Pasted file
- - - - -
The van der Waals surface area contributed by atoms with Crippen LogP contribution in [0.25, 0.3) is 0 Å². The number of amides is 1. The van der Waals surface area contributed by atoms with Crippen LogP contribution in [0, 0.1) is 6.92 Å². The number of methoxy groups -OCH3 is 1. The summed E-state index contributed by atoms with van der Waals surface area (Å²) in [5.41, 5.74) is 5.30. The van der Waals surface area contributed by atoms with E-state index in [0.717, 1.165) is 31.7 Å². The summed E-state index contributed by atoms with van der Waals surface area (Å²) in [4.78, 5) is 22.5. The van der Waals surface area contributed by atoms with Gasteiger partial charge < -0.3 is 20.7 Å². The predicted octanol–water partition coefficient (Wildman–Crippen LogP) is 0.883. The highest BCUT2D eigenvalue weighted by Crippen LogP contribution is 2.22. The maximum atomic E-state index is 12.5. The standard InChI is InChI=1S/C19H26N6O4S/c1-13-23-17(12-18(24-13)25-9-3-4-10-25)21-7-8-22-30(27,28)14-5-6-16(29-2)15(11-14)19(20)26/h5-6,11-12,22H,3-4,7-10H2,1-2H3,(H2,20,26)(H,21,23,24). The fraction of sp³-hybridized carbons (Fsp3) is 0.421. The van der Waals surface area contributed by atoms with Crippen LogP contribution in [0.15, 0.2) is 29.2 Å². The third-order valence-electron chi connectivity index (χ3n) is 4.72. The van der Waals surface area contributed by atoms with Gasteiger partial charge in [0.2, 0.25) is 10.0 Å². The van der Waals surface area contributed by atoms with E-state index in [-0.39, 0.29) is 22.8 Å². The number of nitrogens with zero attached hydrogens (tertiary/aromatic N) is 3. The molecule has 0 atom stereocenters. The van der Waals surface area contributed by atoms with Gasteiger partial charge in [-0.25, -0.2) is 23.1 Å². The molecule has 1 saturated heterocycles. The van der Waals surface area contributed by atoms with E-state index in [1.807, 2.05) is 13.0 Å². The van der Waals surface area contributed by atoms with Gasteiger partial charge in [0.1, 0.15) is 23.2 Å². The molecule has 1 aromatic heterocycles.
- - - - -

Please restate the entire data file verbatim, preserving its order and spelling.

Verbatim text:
The van der Waals surface area contributed by atoms with Crippen LogP contribution in [0.25, 0.3) is 0 Å². The number of amides is 1. The van der Waals surface area contributed by atoms with Crippen LogP contribution in [0, 0.1) is 6.92 Å². The number of methoxy groups -OCH3 is 1. The summed E-state index contributed by atoms with van der Waals surface area (Å²) in [5.41, 5.74) is 5.30. The van der Waals surface area contributed by atoms with E-state index in [0.717, 1.165) is 31.7 Å². The summed E-state index contributed by atoms with van der Waals surface area (Å²) in [4.78, 5) is 22.5. The van der Waals surface area contributed by atoms with Gasteiger partial charge < -0.3 is 20.7 Å². The predicted octanol–water partition coefficient (Wildman–Crippen LogP) is 0.883. The highest BCUT2D eigenvalue weighted by Crippen LogP contribution is 2.22. The maximum atomic E-state index is 12.5. The standard InChI is InChI=1S/C19H26N6O4S/c1-13-23-17(12-18(24-13)25-9-3-4-10-25)21-7-8-22-30(27,28)14-5-6-16(29-2)15(11-14)19(20)26/h5-6,11-12,22H,3-4,7-10H2,1-2H3,(H2,20,26)(H,21,23,24). The fraction of sp³-hybridized carbons (Fsp3) is 0.421. The van der Waals surface area contributed by atoms with Crippen LogP contribution in [0.15, 0.2) is 29.2 Å². The third-order valence-electron chi connectivity index (χ3n) is 4.72. The van der Waals surface area contributed by atoms with Gasteiger partial charge in [0.2, 0.25) is 10.0 Å². The van der Waals surface area contributed by atoms with E-state index in [-0.39, 0.29) is 22.8 Å². The number of nitrogens with zero attached hydrogens (tertiary/aromatic N) is 3. The molecule has 0 atom stereocenters. The van der Waals surface area contributed by atoms with Gasteiger partial charge in [-0.25, -0.2) is 23.1 Å². The molecule has 1 saturated heterocycles. The van der Waals surface area contributed by atoms with E-state index in [1.807, 2.05) is 13.0 Å². The van der Waals surface area contributed by atoms with Gasteiger partial charge in [0.1, 0.15) is 23.2 Å². The molecule has 1 aromatic heterocycles.